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An investigation into the relationship between caring, death anxiety and the burnout syndrome among palliative care nurses. / Brian, Nyatanga
Swansea University Author: Brian, Nyatanga
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"Introduction The concept of "Death Anxiety" has been used to denote the apprehension often created by human awareness of the possibility of death and dying. For example, humans are unique in the sense that they must learn to live with and adapt to the awareness of their o...
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"Introduction The concept of "Death Anxiety" has been used to denote the apprehension often created by human awareness of the possibility of death and dying. For example, humans are unique in the sense that they must learn to live with and adapt to the awareness of their own ephemeral existence. Similarly, confronting the inevitability of death and its related anxiety is a universal psychological problem faced by most human beings. For nurses working in palliative care, death is an unmistakable reality regardless of experience and understanding. This means that within the process of helping individual patients and their families cope with death and dying these nurses have a central responsibility for providing emotional and social support for the very phenomenon that most threatens their own ephemeral existence. Given the universality of death anxiety, it is academically both interesting and most challenging to investigate how death anxiety might interact with such other variables as burnout and aspects of caring. It is also interesting to note that to date there are no studies that specifically look at possible cause and effect or association between death anxiety, caring and burnout. Aim This thesis investigates the relationship between caring, death anxiety and burnout among palliative care nurses with a view to understanding the possible interaction of these three variables. Methodology A correlational survey design was used to look for relationships between death anxiety and burnout among palliative care nurses working in hospice, hospital and community settings. A total of 213 nurses completed the 25 item Templer's Revised Death Anxiety Scale, the 22 item Maslach Burnout Inventory, the 5 item Social Support Scale and the 13 item Sources of Pressure Measurement Scales. Spearman's rho correlation was used to establish associations between variables of interest, and multiple regression to determine significant predictor variables of burnout. The Kruskal-Wallis test, tested for significant differences in the mean scores of death anxiety and measures of burnout. Results The results show a positive and moderate correlation between death anxiety and burnout. No correlation was found between death anxiety and age/gender. No correlation was found between burnout and age/gender. Social support was negatively correlated with emotional exhaustion (the first stage of burnout) that is, the more social support nurses received, the less emotional exhaustion they felt and the need to depersonalise their care was minimal. Caring shows as a unique statistically significant predictor of emotional exhaustion. The more nurses felt unable to control psychological pain and other symptoms, the more their death anxiety and burnout levels increased. Of the 98 hospice nurses, 91% showed moderate levels of death anxiety, while 8% showed high levels. Of the 78 hospital nurses, 92% showed moderate levels of death anxiety, while 6% showed high levels. Of the 31 nurses from the community, 87% showed moderate levels of death anxiety, while 13% showed high levels. Of the 98 hospice nurses, 35% showed moderate levels of Emotional Exhaustion (EE), while 20% showed high levels. Of the 78 hospital nurses, 30% showed moderate levels of EE, while 22% showed high levels. The 31 nurses from the community, 45% showed moderate levels of EE, while 23% showed high levels. Discussion These results are consistent with previous studies particularly from North America. High levels of death anxiety and burnout may interfere with nurses' ability to provide high quality care or engage in reflective practice. Implications of these findings for clinical practice and future research are discussed. These findings are timely for managers, educators and policy makers in devising ways of supporting palliative care nurses if they are to continue caring for dying patients effectively, and without the danger of developing burnout and death anxiety."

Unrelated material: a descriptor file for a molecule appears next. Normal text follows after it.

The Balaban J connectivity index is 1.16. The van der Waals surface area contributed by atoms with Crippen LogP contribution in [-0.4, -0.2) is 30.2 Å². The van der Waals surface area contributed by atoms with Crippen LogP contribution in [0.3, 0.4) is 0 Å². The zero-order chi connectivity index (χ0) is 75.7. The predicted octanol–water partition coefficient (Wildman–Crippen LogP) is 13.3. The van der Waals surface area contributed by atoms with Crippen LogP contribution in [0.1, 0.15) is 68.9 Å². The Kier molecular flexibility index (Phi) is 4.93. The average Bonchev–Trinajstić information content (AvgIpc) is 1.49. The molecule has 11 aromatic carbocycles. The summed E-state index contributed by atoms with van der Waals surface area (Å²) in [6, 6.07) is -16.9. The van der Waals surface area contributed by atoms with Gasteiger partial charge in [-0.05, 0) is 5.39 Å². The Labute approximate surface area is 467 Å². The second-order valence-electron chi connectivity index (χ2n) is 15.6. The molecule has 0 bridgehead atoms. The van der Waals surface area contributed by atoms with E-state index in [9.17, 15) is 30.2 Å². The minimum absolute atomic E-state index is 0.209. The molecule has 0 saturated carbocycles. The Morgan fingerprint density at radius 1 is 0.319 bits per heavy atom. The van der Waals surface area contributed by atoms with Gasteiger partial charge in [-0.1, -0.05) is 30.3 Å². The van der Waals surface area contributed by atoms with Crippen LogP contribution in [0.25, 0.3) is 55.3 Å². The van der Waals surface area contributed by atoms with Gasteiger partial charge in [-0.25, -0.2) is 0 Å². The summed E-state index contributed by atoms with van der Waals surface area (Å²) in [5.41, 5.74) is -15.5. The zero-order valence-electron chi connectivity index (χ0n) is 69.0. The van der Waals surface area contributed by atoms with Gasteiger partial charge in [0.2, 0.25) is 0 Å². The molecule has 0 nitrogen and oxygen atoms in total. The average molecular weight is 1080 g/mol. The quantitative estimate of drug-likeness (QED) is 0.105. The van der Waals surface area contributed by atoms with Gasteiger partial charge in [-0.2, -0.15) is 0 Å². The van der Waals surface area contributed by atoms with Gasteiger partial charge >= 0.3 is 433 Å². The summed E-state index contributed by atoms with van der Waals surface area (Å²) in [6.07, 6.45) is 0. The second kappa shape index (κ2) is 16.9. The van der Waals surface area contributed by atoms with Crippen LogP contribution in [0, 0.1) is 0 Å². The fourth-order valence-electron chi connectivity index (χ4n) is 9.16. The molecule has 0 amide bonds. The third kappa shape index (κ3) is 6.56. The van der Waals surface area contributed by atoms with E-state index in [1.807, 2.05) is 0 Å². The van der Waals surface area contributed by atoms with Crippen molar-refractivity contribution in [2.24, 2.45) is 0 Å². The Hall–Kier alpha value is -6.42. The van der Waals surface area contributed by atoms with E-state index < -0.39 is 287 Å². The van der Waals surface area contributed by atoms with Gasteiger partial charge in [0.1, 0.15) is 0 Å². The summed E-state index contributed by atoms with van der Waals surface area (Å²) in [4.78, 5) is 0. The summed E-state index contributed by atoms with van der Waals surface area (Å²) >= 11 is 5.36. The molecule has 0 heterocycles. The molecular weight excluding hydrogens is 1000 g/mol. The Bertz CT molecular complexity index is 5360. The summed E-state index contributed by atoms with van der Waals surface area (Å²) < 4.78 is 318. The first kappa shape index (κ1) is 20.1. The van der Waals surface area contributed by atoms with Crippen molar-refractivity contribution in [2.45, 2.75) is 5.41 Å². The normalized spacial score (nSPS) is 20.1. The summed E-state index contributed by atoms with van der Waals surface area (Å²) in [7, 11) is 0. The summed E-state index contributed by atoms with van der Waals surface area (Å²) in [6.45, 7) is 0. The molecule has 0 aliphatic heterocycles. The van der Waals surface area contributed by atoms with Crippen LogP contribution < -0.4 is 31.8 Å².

Nursing.;Occupational psychology.;Medical personnel.
College of Human and Health Sciences